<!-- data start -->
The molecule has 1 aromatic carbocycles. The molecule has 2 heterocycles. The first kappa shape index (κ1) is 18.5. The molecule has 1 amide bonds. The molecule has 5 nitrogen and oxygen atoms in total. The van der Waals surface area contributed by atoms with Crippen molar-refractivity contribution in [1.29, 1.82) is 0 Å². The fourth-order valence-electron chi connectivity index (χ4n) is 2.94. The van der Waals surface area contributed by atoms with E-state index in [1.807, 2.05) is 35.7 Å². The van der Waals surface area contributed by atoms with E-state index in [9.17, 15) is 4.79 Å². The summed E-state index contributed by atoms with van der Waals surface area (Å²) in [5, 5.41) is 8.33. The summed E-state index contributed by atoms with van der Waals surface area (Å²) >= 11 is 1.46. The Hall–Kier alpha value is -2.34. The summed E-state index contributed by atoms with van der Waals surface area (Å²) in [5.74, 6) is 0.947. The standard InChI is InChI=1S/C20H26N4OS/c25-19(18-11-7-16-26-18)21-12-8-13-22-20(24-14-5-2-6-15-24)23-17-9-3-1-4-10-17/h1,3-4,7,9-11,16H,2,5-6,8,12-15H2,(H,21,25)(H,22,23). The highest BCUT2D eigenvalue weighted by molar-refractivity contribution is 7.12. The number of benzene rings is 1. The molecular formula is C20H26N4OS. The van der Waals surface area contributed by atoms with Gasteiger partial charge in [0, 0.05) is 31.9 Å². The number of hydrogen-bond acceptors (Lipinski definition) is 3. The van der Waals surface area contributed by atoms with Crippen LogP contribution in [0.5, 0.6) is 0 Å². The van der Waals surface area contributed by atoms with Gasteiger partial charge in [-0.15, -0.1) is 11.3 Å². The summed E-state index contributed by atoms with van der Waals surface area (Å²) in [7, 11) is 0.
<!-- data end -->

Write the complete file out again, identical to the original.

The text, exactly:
The molecule has 1 aromatic carbocycles. The molecule has 2 heterocycles. The first kappa shape index (κ1) is 18.5. The molecule has 1 amide bonds. The molecule has 5 nitrogen and oxygen atoms in total. The van der Waals surface area contributed by atoms with Crippen molar-refractivity contribution in [1.29, 1.82) is 0 Å². The fourth-order valence-electron chi connectivity index (χ4n) is 2.94. The van der Waals surface area contributed by atoms with E-state index in [1.807, 2.05) is 35.7 Å². The van der Waals surface area contributed by atoms with E-state index in [9.17, 15) is 4.79 Å². The summed E-state index contributed by atoms with van der Waals surface area (Å²) in [5, 5.41) is 8.33. The summed E-state index contributed by atoms with van der Waals surface area (Å²) >= 11 is 1.46. The Hall–Kier alpha value is -2.34. The summed E-state index contributed by atoms with van der Waals surface area (Å²) in [5.74, 6) is 0.947. The standard InChI is InChI=1S/C20H26N4OS/c25-19(18-11-7-16-26-18)21-12-8-13-22-20(24-14-5-2-6-15-24)23-17-9-3-1-4-10-17/h1,3-4,7,9-11,16H,2,5-6,8,12-15H2,(H,21,25)(H,22,23). The highest BCUT2D eigenvalue weighted by molar-refractivity contribution is 7.12. The number of benzene rings is 1. The molecular formula is C20H26N4OS. The van der Waals surface area contributed by atoms with Gasteiger partial charge in [0, 0.05) is 31.9 Å². The number of hydrogen-bond acceptors (Lipinski definition) is 3. The van der Waals surface area contributed by atoms with Crippen LogP contribution in [0.5, 0.6) is 0 Å². The van der Waals surface area contributed by atoms with Gasteiger partial charge in [-0.15, -0.1) is 11.3 Å². The summed E-state index contributed by atoms with van der Waals surface area (Å²) in [7, 11) is 0.